- The Proposals would amend Rule 204-3(b) to require an adviser to promptly deliver interim brochure amendments to existing clients if the adviser adds disclosure of a cybersecurity incident to its brochure or materially revises information already disclosed in its brochure about such an incident.
Fund Registration Statements.2 The Proposals would require a registered fund to disclose in its registration statement whether a “significant fund cybersecurity incident” has affected or is currently affecting the registered fund or its service providers. Specifically, the Proposals would require a description of each incident, including the following information to the extent known:
- the entity or entities affected;
- when the incident was discovered and whether it is ongoing;
- whether any data was stolen, altered, or accessed or used for any other unauthorized purpose;
- the effect of the incident on the registered fund’s operations; and
- whether the registered fund or service provider has remediated or is currently remediating the incident.
A registered fund would be required to disclose this information regarding any significant fund cybersecurity incident if the incident occurred during the registered fund’s last two fiscal years.
The Release provides further guidance on disclosing cybersecurity-related matters. It notes that, in order for registered funds to “make timely disclosures of cybersecurity risks and significant fund cybersecurity incidents, a fund would amend its prospectus by filing a supplement.” Moreover, registered funds should include a discussion of such risks and incidents in annual reports to shareholders “to the extent that these were factors that materially affected performance of the fund over the past fiscal year.” The Proposals would require all registered funds to tag information about significant fund cybersecurity incidents in a structured, machine-readable data language. The Proposals include conforming amendments to Rules 485 and 497 under the Securities Act.
Note: The registered fund registration form amendments would require disclosure about whether the cybersecurity incident at issue has been or is being remediated, and the SEC staff may look to the support for such disclosure during exams.
II. Mandatory Cybersecurity Incident Reporting
The Proposals include a new reporting obligation under proposed Rule 204-6 that would require advisers to report to the SEC on a confidential basis “significant adviser cybersecurity incidents” (which may be with respect to private funds or clients) and “significant fund cybersecurity incidents” (for registered funds) within 48 hours of having a reasonable basis to conclude that any such incident has occurred or is occurring. These reports would be transmitted by filing new Form ADV-C electronically on the Investment Adviser Registration Depository (the “IARD”).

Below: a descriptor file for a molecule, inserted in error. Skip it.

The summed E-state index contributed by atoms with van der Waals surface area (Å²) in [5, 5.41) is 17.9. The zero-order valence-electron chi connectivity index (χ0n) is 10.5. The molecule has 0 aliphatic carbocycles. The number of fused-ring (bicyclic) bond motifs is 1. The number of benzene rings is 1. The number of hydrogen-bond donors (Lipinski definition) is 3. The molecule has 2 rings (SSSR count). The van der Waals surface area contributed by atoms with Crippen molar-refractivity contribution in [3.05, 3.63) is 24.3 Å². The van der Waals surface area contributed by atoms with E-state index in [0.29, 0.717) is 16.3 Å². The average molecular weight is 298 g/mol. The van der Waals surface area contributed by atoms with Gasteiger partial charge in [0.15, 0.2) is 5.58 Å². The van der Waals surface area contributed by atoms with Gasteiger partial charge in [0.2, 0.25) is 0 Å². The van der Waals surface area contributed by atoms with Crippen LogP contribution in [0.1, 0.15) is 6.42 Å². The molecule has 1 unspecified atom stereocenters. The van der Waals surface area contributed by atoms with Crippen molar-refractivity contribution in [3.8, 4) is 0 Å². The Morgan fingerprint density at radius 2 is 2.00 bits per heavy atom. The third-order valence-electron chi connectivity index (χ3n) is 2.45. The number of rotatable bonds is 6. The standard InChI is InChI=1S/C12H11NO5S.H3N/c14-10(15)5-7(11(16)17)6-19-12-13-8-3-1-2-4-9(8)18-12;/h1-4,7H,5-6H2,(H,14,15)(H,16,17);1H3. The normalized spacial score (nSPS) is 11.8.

Rule 204-6 also would require each adviser to amend any previously filed Form ADV-C promptly, but in no event more than 48 hours after:
- Any information previously reported to the SEC on Form ADV-C concerning a “significant adviser cybersecurity incident” or a “significant fund cybersecurity incident” becoming materially inaccurate;
- Any new material information pertaining to a “significant adviser cybersecurity incident” or a “significant fund cybersecurity incident” previously reported to the SEC on Form ADV-C being discovered; or
- Any “significant adviser cybersecurity incident” or “significant fund cybersecurity incident” being resolved or any internal investigation pertaining to such an incident being closed.
Note: Though the proposed reporting obligation distinguishes “significant adviser cybersecurity incident” from “significant fund cybersecurity incident,” the definitions, as outlined in the Appendix, generally overlap. The Release defines a “significant cybersecurity incident” that triggers reporting as a “cybersecurity incident, or a group of related cybersecurity incidents, that significantly disrupts or degrades the adviser’s ability, or the ability of a private fund client of the adviser, to maintain critical operations, or leads to the unauthorized access or use of adviser information, where the unauthorized access or use of such information results in (1) substantial harm to the adviser, or (2) substantial harm to a client, or an investor in a private fund, whose information was accessed.” Relatedly, the Release broadly defines “cybersecurity incident” as an “unauthorized occurrence on or conducted through [an adviser’s or a registered fund’s] information systems that jeopardizes the confidentiality, integrity, or availability of [an adviser’s or a registered fund’s] information systems or any [adviser or registered fund] information residing therein.” This definition notably goes farther than state notification laws.